NewsCovering Colorado


Statewide COVID-19 dial expires, many counties loosen restrictions

What's happening to COVID restrictions in southern Colorado
Updated Colorado COVID-19 dial
Posted at 1:00 AM, Apr 16, 2021
and last updated 2021-04-16 18:39:28-04

COLORADO SPRINGS — On Friday, the Colorado Department of Public Health & Environment will end the statewide COVID-19 dial and will hand over decisions about COVID restrictions to local agencies.

Where does your county stand? (see details below)

  • El Paso County - no additional restrictions, businesses can set their own restrictions
  • Pueblo County - initially under Level Yellow, will introduce local order Monday, April 19.
  • Fremont County - no additional restrictions
  • Teller County - no additional restrictions

Here's a look at the status of counties as of April 16, 2021:

covid map web.jpg

Click here for an interactive version of this map.

The color-coded dial framework has been used since September to create a uniform set of rules regarding capacity limits businesses and employers across the state.

CPDHE Chief Medical Officer Dr. Eric France said several factors led to the decision to give more authority to local governments including:

  • Adequate hospital capacity
  • Increasing vaccination rates
  • Low rates of growth of COVID-19 infection
  • Strong desire from communities to be open
  • Variation of case rates across counties

On Thursday, officials stressed that while the state moves to local control, Coloradans should not disregard the day-to-day actions that help slow the spread of COVID-19. They're concerned about a fourth COVID-19 wave as cases, hospitalizations and percent positivity tick up, state public health officials said they are confident moving forward with transferring regulation control back to the counties.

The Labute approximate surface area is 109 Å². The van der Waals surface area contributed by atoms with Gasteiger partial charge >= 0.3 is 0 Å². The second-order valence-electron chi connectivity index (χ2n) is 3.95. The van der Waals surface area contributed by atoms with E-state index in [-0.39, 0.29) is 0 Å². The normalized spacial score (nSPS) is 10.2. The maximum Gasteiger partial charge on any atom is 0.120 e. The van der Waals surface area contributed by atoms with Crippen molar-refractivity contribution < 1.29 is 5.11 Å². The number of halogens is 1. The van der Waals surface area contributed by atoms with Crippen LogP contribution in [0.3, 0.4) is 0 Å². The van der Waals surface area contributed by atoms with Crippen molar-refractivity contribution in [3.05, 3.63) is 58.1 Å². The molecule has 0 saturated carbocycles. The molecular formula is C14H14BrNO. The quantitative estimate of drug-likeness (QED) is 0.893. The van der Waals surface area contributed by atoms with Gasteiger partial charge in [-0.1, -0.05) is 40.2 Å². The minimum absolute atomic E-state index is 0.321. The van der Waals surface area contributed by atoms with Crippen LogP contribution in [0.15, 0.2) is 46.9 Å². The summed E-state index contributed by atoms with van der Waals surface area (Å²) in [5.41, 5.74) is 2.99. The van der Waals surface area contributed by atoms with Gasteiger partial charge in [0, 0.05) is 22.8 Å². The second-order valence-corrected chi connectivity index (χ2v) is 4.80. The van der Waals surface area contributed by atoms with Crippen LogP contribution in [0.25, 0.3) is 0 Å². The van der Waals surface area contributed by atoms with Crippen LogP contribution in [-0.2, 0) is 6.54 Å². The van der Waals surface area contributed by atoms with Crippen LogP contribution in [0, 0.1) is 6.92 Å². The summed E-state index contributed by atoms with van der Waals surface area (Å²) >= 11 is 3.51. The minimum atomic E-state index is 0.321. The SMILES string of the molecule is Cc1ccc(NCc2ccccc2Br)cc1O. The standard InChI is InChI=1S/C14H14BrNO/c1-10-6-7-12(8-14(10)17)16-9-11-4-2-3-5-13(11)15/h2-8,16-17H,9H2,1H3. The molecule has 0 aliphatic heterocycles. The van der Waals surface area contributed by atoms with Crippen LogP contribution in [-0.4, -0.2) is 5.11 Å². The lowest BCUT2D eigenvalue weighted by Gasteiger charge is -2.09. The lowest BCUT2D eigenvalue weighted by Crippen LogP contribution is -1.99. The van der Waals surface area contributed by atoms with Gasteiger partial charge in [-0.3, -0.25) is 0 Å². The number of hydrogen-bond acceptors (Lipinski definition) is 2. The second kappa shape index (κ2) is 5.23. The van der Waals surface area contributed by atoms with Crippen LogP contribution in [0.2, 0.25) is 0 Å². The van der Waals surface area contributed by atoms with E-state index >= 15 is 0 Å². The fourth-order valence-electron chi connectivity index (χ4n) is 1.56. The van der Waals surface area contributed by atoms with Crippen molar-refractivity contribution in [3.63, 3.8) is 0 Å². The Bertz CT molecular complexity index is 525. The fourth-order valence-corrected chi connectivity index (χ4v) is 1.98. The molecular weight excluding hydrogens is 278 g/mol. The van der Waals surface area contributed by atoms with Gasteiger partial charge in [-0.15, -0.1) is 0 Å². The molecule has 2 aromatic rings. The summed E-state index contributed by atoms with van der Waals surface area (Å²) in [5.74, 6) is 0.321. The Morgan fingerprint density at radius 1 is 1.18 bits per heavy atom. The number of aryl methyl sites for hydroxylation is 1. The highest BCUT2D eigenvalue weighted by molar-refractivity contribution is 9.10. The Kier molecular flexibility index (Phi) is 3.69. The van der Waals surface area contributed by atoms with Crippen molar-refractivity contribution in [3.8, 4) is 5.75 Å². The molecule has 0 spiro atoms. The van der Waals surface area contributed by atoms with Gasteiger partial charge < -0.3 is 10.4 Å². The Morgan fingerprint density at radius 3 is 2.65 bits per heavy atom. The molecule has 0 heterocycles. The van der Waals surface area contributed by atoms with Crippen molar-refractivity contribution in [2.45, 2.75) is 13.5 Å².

Colorado reported more than 2,000 new COVID-19 cases Wednesday. The latest modeling report from the Colorado School of Public Health released earlier this week said that “delaying policy changes, whether at the state or local level, until mid-May, vs. mid-April, will prevent large numbers of deaths and hospitalizations.”

Scott Bookman, COVID-19 Incident Commander with the Colorado Department of Public Health and Environment, said, "I think at this point it is county-level decision making," said Dr. France, "I would imagine if cases and hospitals became full, because of cases, and there was a risk of overwhelming hospitals again then certainly the state will be looking at that and intervening to protect our hospital systems."

As the state gives control of COVID-19 rules back to the counties, Colorado will see different rules and regulations across the state. News5 will keep you updated as we learn more from counties across the region.

El Paso County:
El Paso County will not enforce the COVID dial, according to both Colorado Springs Mayor John Suthers and El Paso County Public Health. The mayor said he does not plan to impose new local capacity restrictions over and above the state requirements. That position is shared by the El Paso County Board of Commissioners.